Pension system faults resulted in millions receiving wrong amounts for decades
IT system deemed 'too complex' to fix by the DWP has been issuing wrong payments since the 90s
Millions of people may have received the wrong pension due to an ongoing IT failure dating back to the 1990s.
The Department for Work and Pensions (DWP) says it is "investigating possible remedies", though the problem appears to have been largely ignored by successive governments, the BBC reports.
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The issue is centred around the Pension Strategy Computer System, which was first introduced in 1980. There is a section of the system known as the Graduated Retirement Benefit that is unable to be upgraded, with DWP officials deciding in 2002 that it would be too complex to fix.
However, twenty years later, the government is still yet to find a solution to the issue, which resulted in 23% of pensioners being underpaid, and 17% being overpaid, according to figures published last month seen by the BBC.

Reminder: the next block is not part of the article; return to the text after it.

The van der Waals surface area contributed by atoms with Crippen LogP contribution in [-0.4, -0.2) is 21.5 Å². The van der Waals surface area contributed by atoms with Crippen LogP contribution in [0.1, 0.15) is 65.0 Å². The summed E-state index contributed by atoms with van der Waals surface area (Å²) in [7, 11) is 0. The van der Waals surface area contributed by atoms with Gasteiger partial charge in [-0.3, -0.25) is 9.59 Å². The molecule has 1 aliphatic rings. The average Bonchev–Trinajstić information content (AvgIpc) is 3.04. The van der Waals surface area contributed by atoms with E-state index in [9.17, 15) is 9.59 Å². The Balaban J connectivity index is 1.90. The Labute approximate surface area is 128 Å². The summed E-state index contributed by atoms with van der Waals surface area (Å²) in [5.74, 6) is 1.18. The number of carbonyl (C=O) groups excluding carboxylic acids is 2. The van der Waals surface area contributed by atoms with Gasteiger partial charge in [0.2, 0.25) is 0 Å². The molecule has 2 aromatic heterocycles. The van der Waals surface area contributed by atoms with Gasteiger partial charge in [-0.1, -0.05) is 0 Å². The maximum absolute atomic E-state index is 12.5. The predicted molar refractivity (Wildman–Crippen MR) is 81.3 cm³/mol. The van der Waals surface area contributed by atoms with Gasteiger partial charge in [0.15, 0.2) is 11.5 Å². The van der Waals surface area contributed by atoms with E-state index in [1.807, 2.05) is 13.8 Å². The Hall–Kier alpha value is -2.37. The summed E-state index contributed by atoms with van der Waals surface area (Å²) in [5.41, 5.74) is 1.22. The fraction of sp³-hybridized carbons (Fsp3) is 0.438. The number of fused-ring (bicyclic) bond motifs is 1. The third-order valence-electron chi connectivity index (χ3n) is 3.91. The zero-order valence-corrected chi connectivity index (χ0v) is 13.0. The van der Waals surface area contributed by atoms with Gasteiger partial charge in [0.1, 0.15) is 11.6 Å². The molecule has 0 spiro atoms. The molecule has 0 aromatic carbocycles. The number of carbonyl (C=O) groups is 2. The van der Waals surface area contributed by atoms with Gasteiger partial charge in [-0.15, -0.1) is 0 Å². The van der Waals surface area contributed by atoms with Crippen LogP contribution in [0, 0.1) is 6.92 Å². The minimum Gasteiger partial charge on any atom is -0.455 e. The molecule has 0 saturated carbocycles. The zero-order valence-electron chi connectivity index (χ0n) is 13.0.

The DWP told IT Pro that 98% of these cases were either over or underpaid by 1p or 2p per week, over the course of two decades. The remaining 2% of cases are all below 10p.
The ageing computer system, which has been described by a number of MPs as "not fit for purpose", was due to shut down in 2020. It is still in use, however, supposedly on a temporary basis.
On a separate occasion, the National Audit Office said the system had led to 134,000 people who had claimed their state pension prior to April 2016 not receiving their full entitlement. Underpayments averaged over £8,000.
There have been similar issues with legacy systems in over departments, such as the Police National Computer, which is controlled by the Home Office.
The latest problem to be discovered seems to mainly affect widows, divorcees, and women who rely on their husband's pension contributions for some of their entitlement. Reimbursing those affected is expected to cost the government around £1.05 billion.
In a statement, the DWP said the errors were "decades-old" and that "successive governments" had failed to correct them.
"Our priority is ensuring every pensioner receives the financial support to which they are entitled and most Graduated Retirement Benefit awards are correct," a spokesperson told IT Pro.
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